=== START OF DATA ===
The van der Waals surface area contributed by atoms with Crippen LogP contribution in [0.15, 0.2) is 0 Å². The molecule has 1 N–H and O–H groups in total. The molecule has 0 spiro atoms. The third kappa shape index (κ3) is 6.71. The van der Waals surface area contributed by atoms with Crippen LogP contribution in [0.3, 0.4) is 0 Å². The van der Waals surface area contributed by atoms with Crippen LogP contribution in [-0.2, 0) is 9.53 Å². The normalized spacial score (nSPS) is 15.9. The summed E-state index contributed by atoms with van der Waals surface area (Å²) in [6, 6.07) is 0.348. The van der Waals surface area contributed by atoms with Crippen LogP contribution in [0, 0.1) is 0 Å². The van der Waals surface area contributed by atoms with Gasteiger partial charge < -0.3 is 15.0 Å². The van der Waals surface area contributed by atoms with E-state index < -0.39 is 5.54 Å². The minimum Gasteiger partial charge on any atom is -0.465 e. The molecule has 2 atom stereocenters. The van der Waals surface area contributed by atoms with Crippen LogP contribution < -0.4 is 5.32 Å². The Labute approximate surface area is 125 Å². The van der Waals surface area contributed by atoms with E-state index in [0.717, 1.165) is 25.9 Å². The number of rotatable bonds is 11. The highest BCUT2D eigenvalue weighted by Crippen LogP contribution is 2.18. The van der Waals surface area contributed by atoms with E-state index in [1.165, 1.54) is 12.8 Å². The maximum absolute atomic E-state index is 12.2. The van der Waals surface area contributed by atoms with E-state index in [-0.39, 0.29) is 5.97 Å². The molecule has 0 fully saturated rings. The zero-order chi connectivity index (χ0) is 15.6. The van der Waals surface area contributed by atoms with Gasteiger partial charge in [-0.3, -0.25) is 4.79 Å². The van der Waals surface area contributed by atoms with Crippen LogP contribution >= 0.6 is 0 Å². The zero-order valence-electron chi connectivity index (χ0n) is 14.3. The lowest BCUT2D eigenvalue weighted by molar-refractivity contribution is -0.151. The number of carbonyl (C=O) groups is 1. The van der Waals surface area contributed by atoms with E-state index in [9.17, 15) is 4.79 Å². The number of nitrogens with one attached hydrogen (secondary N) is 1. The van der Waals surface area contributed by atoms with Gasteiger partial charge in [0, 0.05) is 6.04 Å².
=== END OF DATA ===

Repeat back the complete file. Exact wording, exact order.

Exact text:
The van der Waals surface area contributed by atoms with Crippen LogP contribution in [0.15, 0.2) is 0 Å². The molecule has 1 N–H and O–H groups in total. The molecule has 0 spiro atoms. The third kappa shape index (κ3) is 6.71. The van der Waals surface area contributed by atoms with Crippen LogP contribution in [0.3, 0.4) is 0 Å². The van der Waals surface area contributed by atoms with Crippen LogP contribution in [-0.2, 0) is 9.53 Å². The normalized spacial score (nSPS) is 15.9. The summed E-state index contributed by atoms with van der Waals surface area (Å²) in [6, 6.07) is 0.348. The van der Waals surface area contributed by atoms with Crippen LogP contribution in [0, 0.1) is 0 Å². The van der Waals surface area contributed by atoms with Gasteiger partial charge < -0.3 is 15.0 Å². The van der Waals surface area contributed by atoms with E-state index < -0.39 is 5.54 Å². The minimum Gasteiger partial charge on any atom is -0.465 e. The molecule has 2 atom stereocenters. The van der Waals surface area contributed by atoms with Crippen LogP contribution < -0.4 is 5.32 Å². The Labute approximate surface area is 125 Å². The van der Waals surface area contributed by atoms with E-state index in [0.717, 1.165) is 25.9 Å². The number of rotatable bonds is 11. The highest BCUT2D eigenvalue weighted by Crippen LogP contribution is 2.18. The van der Waals surface area contributed by atoms with E-state index in [1.165, 1.54) is 12.8 Å². The maximum absolute atomic E-state index is 12.2. The van der Waals surface area contributed by atoms with E-state index in [-0.39, 0.29) is 5.97 Å². The molecule has 0 fully saturated rings. The zero-order chi connectivity index (χ0) is 15.6. The van der Waals surface area contributed by atoms with Gasteiger partial charge in [-0.3, -0.25) is 4.79 Å². The van der Waals surface area contributed by atoms with Crippen LogP contribution >= 0.6 is 0 Å². The zero-order valence-electron chi connectivity index (χ0n) is 14.3. The lowest BCUT2D eigenvalue weighted by molar-refractivity contribution is -0.151. The number of carbonyl (C=O) groups is 1. The van der Waals surface area contributed by atoms with E-state index in [9.17, 15) is 4.79 Å². The number of nitrogens with one attached hydrogen (secondary N) is 1. The van der Waals surface area contributed by atoms with Gasteiger partial charge in [0, 0.05) is 6.04 Å².